17. 17.  As cold air is heavier it sinks originating high pressure areas or anticyclones. It is a drier air so it usually brings dry weather.
  18. 18. HOW DOES ALTITUDE MODIFY ATMOSPHERIC PRESSURE?  Air lower in the atmosphere is more dense than air above, so air pressure down low is greater than air pressure higher up.
  19. 19. Atmospheric Pressure and Wind Precipitation Temperature Air Masses Weather
  20. 20.  In the lower layers of the atmosphere, air separates into air masses which differ in temperature and humidity:     Close to the poles there are cold air masses. Close to the Equator there are warm air masses. Continental air masses are dry. Maritime air masses are moist.
  21. 21.    The boundaries that separate air masses are called fronts. Weather in the fronts is usually unstable. There are:   Cold fronts Warm fronts
  22. 22.    A cold front appears when a cooler mass of air replaces at ground level a warmer mass of air. As a cold front moves into an area, the heavier cool air pushes under the lighter warm air that is replacing. The warm air becomes cooler as it rises. If the rising is humid enough, the water vapor it contains will condense into clouds an precipitation may fall. As the cold front moves, warm, moist unstable air is usually replaced by cold, dry stable air.
  23. 23.    A warm front appears when a warmer mass of air moves over a cooler mass of air. Warm air at the surface pushes above the cool air mass, making clouds and storms. Warm fronts bring stormy weather. A warm front typically replaces cool dry air with warm moist air.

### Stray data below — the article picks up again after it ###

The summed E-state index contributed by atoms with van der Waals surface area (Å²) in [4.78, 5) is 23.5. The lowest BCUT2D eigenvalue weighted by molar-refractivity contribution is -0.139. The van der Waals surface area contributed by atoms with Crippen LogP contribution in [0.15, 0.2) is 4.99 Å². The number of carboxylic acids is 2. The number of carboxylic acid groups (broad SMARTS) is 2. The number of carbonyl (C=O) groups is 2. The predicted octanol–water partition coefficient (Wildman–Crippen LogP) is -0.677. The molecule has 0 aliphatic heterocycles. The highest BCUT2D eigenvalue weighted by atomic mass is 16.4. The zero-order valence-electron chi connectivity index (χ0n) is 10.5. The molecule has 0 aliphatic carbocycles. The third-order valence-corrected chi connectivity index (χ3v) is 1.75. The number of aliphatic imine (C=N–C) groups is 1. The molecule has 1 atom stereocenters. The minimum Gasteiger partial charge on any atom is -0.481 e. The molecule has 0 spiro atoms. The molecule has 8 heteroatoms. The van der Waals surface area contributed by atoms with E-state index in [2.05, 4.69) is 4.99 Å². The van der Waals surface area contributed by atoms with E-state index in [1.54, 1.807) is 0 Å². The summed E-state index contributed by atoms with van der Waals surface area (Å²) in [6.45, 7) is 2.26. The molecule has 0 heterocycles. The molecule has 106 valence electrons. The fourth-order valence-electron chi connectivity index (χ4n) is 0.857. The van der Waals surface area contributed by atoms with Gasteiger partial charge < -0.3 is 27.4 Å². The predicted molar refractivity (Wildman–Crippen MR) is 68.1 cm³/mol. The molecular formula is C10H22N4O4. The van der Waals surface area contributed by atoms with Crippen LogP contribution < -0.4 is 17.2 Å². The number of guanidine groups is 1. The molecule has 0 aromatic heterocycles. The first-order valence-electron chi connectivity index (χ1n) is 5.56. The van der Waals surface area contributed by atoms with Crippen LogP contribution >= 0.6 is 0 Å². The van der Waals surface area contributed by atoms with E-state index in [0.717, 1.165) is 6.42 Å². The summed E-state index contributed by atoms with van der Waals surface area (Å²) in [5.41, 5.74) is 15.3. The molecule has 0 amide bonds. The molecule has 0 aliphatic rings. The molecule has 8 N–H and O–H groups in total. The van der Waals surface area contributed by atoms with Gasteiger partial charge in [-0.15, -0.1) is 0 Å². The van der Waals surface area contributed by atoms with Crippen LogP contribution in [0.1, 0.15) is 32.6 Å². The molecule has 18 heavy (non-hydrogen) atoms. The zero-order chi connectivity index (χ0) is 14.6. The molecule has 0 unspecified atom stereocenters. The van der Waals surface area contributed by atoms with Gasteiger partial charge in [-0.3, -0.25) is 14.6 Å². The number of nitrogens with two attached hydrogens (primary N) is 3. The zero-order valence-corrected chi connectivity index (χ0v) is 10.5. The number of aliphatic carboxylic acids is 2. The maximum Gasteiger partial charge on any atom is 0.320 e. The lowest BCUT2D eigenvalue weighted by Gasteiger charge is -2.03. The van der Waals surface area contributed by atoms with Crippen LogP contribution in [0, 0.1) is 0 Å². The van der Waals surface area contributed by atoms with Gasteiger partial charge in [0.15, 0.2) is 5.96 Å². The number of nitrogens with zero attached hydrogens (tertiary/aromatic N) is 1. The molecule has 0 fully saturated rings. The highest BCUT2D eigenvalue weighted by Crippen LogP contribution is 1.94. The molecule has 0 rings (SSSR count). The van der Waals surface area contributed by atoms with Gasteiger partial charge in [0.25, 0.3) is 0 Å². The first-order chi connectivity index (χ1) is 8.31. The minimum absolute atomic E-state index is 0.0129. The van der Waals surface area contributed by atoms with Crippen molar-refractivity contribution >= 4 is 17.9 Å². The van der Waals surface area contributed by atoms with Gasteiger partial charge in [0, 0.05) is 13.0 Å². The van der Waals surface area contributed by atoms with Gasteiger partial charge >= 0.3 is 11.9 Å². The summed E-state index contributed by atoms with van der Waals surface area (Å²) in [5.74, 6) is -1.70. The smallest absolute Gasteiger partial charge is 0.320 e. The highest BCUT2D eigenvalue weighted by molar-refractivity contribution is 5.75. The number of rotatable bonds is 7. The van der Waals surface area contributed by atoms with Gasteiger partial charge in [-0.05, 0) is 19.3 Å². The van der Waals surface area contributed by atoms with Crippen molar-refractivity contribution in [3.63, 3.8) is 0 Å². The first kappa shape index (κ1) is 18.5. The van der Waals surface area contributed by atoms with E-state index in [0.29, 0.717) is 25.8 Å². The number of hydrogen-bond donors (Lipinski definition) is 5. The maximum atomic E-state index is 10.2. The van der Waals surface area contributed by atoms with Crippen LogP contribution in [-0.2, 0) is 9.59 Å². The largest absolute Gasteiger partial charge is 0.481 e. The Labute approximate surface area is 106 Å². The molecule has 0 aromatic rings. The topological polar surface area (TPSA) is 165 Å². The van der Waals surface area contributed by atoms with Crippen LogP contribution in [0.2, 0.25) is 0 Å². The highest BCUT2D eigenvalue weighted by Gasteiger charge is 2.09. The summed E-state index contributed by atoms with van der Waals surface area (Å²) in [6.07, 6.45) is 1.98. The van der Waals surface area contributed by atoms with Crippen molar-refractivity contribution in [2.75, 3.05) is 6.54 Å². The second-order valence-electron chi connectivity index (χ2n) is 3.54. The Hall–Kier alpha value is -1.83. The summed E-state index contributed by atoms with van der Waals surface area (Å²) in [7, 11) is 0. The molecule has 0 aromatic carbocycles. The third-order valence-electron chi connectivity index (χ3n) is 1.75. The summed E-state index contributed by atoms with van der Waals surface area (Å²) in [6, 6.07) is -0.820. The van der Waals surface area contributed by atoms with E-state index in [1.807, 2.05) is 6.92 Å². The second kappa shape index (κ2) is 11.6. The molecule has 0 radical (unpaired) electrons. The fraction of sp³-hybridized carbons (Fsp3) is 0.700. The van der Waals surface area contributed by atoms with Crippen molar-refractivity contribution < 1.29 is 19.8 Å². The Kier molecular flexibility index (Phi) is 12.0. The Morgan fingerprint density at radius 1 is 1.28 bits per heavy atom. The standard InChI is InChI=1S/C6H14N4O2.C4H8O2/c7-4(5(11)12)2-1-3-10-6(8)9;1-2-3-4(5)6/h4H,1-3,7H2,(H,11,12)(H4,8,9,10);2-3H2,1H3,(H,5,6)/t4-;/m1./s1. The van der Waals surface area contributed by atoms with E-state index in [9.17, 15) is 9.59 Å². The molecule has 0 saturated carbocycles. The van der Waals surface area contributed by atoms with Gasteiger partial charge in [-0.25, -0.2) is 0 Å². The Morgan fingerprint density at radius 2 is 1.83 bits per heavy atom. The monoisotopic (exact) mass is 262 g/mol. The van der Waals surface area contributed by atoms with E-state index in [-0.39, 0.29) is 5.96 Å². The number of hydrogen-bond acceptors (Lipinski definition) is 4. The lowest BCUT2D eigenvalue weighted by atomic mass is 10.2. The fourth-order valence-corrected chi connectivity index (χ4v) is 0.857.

24. 24. Atmospheric Pressure and Wind Precipitation Temperature Air Masses Weather
  25. 25.   It is the movement of air masses. Wind circulates between areas with different pressures. It always circulate from the high pressure area to the low pressure area.
  26. 26.   The greater the difference between the high and low pressure or the shorter the distance between the high and low pressure areas, the faster the wind will blow. Wind also blows faster if there’s nothing in its way, so winds are usually stronger over oceans or flat ground.
  27. 27.    Although wind blows from areas of high pressure to areas of low pressure, it doesn’t blow in a straight. This is because the Earth is rotating. In the northern hemisphere, the spin of the Earth causes the winds to curve to the right (to the left in the southern hemisphere). This is called the coriolis effect. So in the northern hemisphere, winds blow clockwise around an area of high pressure and counterclockwise around low pressure.
  28. 28. TYPES OF WINDS:     Trade winds: they always blow form the Tropics to the Equator. Seasonal winds: like the monsoons which carry heavy rain from the Indian Ocean to the continent in summer, and from the land back to the ocean in winter. Sea breezes: wind blows from the land to the sea during the day and the other way down during the night. Local winds: cierzo (Aragon), levante (Comunidad Valenciana, Andalucía)
  29. 29.  Is the amount of water that falls in a place.  It can fall as rain, snow or hail.  It is caused by the condensation of water vapour on the atmosphere. When water vapour condenses, it transforms into water drops. When drops get so heavy that the atmosphere can not hold them, they fall to the ground attracted by gravity.
  30. 30.   Precipitation is measured with a rain gauge or pluviometer and expressed in millimetres (mm) An isohyet is a line that connects points with the same amount of precipitation at given date or time on a map.
  31. 31. Developed by María Jesús Campos Chusteacher Wikiteacher